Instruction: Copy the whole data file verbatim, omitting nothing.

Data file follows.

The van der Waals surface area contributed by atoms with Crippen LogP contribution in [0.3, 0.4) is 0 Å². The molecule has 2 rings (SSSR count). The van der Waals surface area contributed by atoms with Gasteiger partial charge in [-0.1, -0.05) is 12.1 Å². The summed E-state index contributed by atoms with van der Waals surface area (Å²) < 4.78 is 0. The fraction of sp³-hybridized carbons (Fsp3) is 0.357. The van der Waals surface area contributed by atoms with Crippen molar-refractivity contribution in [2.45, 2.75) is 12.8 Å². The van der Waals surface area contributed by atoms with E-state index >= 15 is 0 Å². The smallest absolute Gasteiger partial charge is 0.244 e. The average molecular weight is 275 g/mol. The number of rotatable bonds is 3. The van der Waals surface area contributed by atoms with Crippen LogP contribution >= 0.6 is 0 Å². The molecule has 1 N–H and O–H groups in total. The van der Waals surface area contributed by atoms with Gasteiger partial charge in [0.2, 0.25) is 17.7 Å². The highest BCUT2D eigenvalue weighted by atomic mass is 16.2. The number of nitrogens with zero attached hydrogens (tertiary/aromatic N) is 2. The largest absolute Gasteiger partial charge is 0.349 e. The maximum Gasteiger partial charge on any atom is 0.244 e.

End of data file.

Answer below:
The van der Waals surface area contributed by atoms with Crippen LogP contribution in [0.3, 0.4) is 0 Å². The molecule has 2 rings (SSSR count). The van der Waals surface area contributed by atoms with Gasteiger partial charge in [-0.1, -0.05) is 12.1 Å². The summed E-state index contributed by atoms with van der Waals surface area (Å²) < 4.78 is 0. The fraction of sp³-hybridized carbons (Fsp3) is 0.357. The van der Waals surface area contributed by atoms with Crippen molar-refractivity contribution in [2.45, 2.75) is 12.8 Å². The van der Waals surface area contributed by atoms with E-state index >= 15 is 0 Å². The smallest absolute Gasteiger partial charge is 0.244 e. The average molecular weight is 275 g/mol. The number of rotatable bonds is 3. The van der Waals surface area contributed by atoms with Crippen LogP contribution >= 0.6 is 0 Å². The molecule has 1 N–H and O–H groups in total. The van der Waals surface area contributed by atoms with Gasteiger partial charge in [0.2, 0.25) is 17.7 Å². The highest BCUT2D eigenvalue weighted by atomic mass is 16.2. The number of nitrogens with zero attached hydrogens (tertiary/aromatic N) is 2. The largest absolute Gasteiger partial charge is 0.349 e. The maximum Gasteiger partial charge on any atom is 0.244 e.